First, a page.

Health Highlights: May 28, 2008

HealthDay SHARE
  • Big Increase Reported in Intestinal 'Superbug' Infections
  • Dietary Supplement for Impotence Recalled
  • Counterfeit Circuit Breakers Pose Fire Hazard
  • Estrogen Linked to Prostate Cancer
  • Cases of PTSD Soar Among U.S. Troops
  • New Compounds More Potent Than DEET

Here are some of the latest health and medical news developments, compiled by editors of HealthDay:

Big Increase Reported in Intestinal 'Superbug' Infections

The number of Americans hospitalized with the dangerous intestinal superbug Clostridium difficile has been increasing by more than 10,000 a year, and the germ was a factor in nearly 300,000 hospitalizations in 2005, more than double the number in 2000, a new study says.

Lead author Dr. Marya Zilberberg, of the University of Massachusetts, and colleagues looked at more than 36 million annual discharges from non-governmental U.S. hospitals to create national estimates for C. difficile cases, the Associated Press reported.

The researchers also concluded that 2.3 percent of C. difficile cases in 2004 were fatal (about 5,500 deaths), nearly double the percentage of C. difficile cases that were fatal in 2000.

C. difficile has developed resistance to some antibiotics and has become a common threat in hospitals and nursing homes.

"The nature of this infection is changing. It's more severe," Dr. L. Clifford McDonald, of the U.S. Centers for Disease Control and Prevention, told the AP. He was not involved in the study, which is published in the June issue of the journal Emerging Infectious Diseases.


Dietary Supplement for Impotence Recalled

Xiadafil VIP Tabs -- a dietary supplement for sexual enhancement and erectile dysfunction -- are being recalled because they contain a potentially dangerous ingredient that isn't listed on the packaging, the U.S. Food and Drug Administration said Tuesday.

The tablets contain hydroxyhomosildenafil, a chemical analog of the active ingredient in Viagra, the Associated Press reported. The compound could interact with nitrates found in some prescription drugs for diabetes, heart disease, high cholesterol or high blood pressure. This interaction could result in a dangerous drop in blood pressure.

The recalled Xiadafil was sold in eight-tablet bottles and two-tablet blister cards with expiration dates of September 2009. The tablets were made by SEI Pharmaceuticals and sold online and at health food stores across the United States, the AP reported.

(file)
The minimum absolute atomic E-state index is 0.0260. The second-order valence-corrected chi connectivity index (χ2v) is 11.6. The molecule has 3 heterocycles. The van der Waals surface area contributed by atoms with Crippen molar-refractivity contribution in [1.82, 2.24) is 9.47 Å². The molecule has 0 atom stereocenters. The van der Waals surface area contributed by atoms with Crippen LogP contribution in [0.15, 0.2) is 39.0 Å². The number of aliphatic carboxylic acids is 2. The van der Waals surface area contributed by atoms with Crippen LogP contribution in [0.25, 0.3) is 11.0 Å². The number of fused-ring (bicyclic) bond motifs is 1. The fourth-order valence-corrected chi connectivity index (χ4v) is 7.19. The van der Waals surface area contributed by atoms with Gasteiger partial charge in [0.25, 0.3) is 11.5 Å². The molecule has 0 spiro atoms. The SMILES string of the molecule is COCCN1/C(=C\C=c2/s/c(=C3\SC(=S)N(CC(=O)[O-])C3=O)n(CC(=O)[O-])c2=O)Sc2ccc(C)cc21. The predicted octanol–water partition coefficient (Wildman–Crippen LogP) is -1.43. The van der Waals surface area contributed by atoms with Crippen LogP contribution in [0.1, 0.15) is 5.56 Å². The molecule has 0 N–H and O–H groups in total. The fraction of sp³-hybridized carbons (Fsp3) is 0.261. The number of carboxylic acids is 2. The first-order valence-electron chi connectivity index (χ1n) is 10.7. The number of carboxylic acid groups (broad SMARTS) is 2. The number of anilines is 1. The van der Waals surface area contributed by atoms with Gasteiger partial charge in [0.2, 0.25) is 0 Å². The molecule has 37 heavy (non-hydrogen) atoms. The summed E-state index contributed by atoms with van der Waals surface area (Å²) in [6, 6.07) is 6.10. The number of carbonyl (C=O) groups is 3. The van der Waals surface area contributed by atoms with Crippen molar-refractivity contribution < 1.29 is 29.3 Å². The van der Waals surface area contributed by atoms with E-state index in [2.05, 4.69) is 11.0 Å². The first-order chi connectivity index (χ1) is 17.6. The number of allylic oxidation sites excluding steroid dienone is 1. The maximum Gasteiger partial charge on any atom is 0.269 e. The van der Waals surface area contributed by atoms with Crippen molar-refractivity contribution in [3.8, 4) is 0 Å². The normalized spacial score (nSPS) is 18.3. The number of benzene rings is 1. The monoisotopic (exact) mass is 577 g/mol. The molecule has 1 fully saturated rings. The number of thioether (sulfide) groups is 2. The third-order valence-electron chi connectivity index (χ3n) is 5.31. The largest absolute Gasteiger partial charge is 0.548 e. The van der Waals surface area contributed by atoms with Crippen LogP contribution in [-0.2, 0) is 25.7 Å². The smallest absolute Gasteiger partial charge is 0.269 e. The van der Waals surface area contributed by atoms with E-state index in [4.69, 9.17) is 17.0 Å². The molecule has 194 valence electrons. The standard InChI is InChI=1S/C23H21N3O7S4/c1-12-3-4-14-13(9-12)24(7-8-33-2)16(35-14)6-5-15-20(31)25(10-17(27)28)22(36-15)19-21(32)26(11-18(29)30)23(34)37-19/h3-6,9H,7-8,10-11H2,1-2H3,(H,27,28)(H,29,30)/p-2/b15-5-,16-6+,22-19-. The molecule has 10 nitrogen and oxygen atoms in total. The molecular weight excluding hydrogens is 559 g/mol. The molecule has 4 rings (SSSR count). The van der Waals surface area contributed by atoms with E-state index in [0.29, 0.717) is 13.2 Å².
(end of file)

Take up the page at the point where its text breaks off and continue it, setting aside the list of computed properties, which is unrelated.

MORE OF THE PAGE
For more information, contact the FDA at 888-463-6332.


Counterfeit Circuit Breakers Pose Fire Hazard

About 371,000 counterfeit circuit breakers labeled as "Square D" are being recalled because they can fail to trip when overloaded and pose a fire hazard, says the U.S. Consumer Product Safety Commission.

The counterfeit products, distributed by Specialty Lamp International Inc., of Deerfield Beach, Fla., are black and labeled as Square D QO-series models 115, 120, 130, 215, 220, 230, 240, 250, 260 and 2020, and Square D QOB-series models 115, 120, 130, 220, 230, 250, 260 and 1515.

The circuit breakers were sold at electrical product distributors across the United States from May 2005 through June 2006 for between $3 and $23.

Consumers should contact Specialty Lamp International at 866-650-3076 to determine if they have a counterfeit breaker and, if so, to arrange for a free inspection and replacement or refund if necessary, the CPSC said.


Estrogen Linked to Prostate Cancer

The hormone estrogen plays an important role in about half of all prostate cancers, according to U.S. researchers.

They analyzed thousands of genes in more than 450 prostate cancer samples and found that estrogen is part of a molecular pathway that leads to the fusion of two genes that fuel prostate cancer growth, United Press International reported.

While estrogen is known as a female hormone, it's also produced by men.

Fifty percent of prostate cancers have a common recurrent gene fusion believed to make them more aggressive, said Dr. Mark A. Rubin, of New York-Presbyterian Hospital/Weill Cornell Medical Center, UPI reported.